January 7, 2010

Finally, some clarity

Filed under: Uncategorized — admin @ 8:07 am

For some time now, I have been bothered by a cultural aspect of the religious group many of my family members and friends belong to.  As many religions do, this one denounces porn rather vehemently and has clear rules on what sexual practices are allowed.  The thing that annoys me is the discourse that arises around violations of these rules.  Church members are very apt to use terms like addiction to describe the aberrant behaviors of folks who don’t keep the rules.

The use of the term addition in this context is problematic for a number of reasons.  First and foremost, it is redefining a term with a specific clinical meaning into something else entirely.  In so doing, the redefiners seek to graft the full gravitas of the clinical definition onto a different concept entirely, thus denigrating the real problem of addition.  People might have serious problems even dysfunctions, but addiction is something else entirely.  I have been in congregations where folks have claimed that 30% of the attendees have pornography addictions.  While I have no data to prove this, I suspect claims of this type are not uncommon among this cultural group.

I might be more inclined to pass this off as me getting cranky about the misuse of an ivory tower term by the unwashed masses who just don’t know what they are talking about.  Regular readers will know I have an unpleasant tendency to such thinking.  However, in this case, I actually have a point worth listening to.  This misapplication of a term is meaningful because it redefines sin as a sickness.

These parishioners are clearly having a hard time reaching the goals their religion teaches.  There’s nothing wrong with that.  The mistake is in claiming that your sin is a disease.  In my anecdotal observation, the overwhelming majority of these diagnoses are issued by the sinner themselves, their spouses/families, other folks in 12 step programs, or ecclesiastic leaders (who are not trained in diagnosing actual addiction).   In every conversation I have had with folks who have had more than two years of para-professional training in mental health disciplines, 100% have agreed that addiction is misapplied in this context.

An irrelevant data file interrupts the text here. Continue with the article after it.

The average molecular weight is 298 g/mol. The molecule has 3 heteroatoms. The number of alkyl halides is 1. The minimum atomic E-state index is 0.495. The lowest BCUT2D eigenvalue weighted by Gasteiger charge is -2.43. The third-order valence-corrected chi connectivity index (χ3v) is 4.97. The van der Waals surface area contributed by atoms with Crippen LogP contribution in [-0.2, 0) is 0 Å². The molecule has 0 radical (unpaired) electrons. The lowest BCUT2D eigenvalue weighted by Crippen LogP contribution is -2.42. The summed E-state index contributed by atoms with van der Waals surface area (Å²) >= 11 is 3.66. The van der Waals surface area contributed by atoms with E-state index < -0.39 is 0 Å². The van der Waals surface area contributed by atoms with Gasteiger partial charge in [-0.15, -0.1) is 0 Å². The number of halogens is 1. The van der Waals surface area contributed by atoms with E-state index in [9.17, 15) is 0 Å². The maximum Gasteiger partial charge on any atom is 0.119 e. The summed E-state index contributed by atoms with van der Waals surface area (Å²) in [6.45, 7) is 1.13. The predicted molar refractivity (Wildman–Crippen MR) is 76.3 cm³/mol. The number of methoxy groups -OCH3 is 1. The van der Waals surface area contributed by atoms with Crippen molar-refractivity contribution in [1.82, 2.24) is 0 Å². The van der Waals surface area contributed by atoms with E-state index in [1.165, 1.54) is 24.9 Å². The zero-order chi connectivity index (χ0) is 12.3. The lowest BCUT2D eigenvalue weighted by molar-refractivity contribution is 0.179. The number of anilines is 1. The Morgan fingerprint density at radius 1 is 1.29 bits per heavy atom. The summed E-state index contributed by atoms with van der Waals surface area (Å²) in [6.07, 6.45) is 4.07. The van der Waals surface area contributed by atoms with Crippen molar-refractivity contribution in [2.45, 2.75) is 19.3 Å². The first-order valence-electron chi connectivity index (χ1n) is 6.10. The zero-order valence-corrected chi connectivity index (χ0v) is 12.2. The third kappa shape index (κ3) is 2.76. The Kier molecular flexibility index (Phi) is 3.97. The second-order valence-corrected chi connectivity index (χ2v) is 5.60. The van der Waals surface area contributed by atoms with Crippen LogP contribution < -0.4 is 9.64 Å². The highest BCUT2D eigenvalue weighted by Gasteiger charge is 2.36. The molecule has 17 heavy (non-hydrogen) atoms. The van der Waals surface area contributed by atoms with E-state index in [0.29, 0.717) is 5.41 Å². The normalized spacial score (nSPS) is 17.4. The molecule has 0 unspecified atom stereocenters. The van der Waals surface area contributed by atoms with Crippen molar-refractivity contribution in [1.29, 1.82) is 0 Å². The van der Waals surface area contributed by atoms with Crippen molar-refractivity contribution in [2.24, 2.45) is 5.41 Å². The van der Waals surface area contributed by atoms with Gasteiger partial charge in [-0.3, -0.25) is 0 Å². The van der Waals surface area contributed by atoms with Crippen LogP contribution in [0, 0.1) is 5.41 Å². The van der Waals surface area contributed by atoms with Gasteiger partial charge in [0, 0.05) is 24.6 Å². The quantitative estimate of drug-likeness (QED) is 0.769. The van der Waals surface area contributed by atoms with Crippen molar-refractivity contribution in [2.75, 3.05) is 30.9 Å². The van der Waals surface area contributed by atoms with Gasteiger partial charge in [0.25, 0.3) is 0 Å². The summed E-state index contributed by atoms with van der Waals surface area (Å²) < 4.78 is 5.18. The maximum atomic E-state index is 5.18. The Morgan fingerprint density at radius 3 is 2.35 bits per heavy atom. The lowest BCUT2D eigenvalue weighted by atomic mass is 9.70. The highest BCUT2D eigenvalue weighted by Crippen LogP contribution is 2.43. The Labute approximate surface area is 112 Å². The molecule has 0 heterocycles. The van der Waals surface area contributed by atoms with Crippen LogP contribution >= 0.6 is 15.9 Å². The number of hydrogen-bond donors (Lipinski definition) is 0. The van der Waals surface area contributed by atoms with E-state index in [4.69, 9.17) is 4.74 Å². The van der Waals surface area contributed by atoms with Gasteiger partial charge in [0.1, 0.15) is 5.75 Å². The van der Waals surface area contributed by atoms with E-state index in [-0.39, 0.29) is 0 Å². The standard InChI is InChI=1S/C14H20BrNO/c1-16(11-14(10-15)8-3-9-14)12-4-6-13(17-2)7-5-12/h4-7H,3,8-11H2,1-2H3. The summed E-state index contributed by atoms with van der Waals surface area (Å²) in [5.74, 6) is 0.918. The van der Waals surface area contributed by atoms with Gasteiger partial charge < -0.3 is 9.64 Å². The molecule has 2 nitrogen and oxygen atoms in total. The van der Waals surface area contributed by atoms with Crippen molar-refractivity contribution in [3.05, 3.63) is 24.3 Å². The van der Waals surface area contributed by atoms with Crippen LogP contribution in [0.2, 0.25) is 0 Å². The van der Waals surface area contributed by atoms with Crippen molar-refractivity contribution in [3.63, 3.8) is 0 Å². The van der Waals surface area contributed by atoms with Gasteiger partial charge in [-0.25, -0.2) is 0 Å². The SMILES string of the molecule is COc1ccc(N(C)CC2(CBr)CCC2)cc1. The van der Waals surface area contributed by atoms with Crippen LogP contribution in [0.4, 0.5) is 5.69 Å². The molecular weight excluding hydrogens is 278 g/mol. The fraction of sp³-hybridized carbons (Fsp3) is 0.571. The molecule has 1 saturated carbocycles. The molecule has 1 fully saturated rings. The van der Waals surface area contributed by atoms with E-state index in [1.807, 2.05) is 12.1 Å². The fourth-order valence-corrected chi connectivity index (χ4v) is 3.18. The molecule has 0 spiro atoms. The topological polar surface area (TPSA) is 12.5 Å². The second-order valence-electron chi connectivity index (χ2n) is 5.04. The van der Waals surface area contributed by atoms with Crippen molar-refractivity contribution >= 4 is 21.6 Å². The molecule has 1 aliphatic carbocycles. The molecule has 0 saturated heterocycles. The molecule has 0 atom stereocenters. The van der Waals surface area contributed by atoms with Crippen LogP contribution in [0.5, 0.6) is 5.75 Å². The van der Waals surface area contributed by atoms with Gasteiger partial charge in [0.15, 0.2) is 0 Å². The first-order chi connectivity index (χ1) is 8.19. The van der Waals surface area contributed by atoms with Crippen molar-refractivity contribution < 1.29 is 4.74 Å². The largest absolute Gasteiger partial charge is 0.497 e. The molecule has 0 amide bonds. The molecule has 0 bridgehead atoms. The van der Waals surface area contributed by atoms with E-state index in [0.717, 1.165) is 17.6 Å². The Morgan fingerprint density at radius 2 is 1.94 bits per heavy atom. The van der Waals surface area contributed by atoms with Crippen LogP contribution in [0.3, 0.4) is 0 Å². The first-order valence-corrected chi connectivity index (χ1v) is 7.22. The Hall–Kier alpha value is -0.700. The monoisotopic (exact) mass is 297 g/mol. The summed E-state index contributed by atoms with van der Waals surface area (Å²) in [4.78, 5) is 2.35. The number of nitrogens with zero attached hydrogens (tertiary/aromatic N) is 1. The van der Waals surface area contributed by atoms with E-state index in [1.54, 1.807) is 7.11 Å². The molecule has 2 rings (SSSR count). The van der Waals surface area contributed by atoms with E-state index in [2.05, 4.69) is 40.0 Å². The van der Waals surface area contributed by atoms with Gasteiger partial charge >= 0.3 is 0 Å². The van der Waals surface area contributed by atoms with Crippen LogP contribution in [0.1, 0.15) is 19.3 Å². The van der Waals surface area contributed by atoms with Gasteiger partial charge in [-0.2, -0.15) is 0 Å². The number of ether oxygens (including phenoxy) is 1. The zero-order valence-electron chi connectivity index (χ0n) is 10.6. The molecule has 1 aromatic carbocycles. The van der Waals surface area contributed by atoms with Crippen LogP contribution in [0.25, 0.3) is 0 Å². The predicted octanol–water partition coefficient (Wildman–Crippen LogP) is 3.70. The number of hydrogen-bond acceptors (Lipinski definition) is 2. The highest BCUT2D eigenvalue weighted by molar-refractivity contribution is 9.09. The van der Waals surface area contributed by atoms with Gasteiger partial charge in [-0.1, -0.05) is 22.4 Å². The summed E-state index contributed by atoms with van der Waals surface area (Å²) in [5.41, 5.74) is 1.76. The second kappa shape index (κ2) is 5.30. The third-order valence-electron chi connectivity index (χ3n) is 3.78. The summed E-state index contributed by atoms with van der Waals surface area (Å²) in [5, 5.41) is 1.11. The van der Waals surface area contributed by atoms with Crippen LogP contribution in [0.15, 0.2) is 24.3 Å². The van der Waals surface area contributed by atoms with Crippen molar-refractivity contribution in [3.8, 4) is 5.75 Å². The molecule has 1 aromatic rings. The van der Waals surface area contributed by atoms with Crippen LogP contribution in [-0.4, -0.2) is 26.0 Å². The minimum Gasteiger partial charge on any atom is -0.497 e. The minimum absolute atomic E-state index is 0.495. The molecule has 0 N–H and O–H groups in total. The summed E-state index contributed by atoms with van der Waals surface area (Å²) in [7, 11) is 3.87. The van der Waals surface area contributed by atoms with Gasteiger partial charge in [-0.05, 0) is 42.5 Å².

I am quite aware that my narrative above is quite low in substantive proof, so I shall link some here.  In addition, I leave you with this quote which I hope you will find persuasive:

Addiction – at the start of the noughties pretty much nobody had heard of sex addiction, and when it was mentioned it was done so with a snigger. But with the efforts of a minority of ‘therapists’ the idea gained popularity – particularly among conservative countries, sex negative organisations/practitioners, and the media. Celebrity indiscretions provided ample case studies for the addiction label to be applied. Rather than sexual problems being down to coercive, abusive, controlling or thoughtless behaviour we reframed sexual behaviour we didn’t like (including masturbation, using sex toys, being unfaithful, or having sex before marriage) as ‘addiction’. We even shifted our view of porn as a cause of violence (the general view in the 80s and 90s) to an indicator of sex addiction. Of course people do experience problems with sex which are distressing, but this is not to say anyone who is unfaithful or looks at porn is a sex addict.

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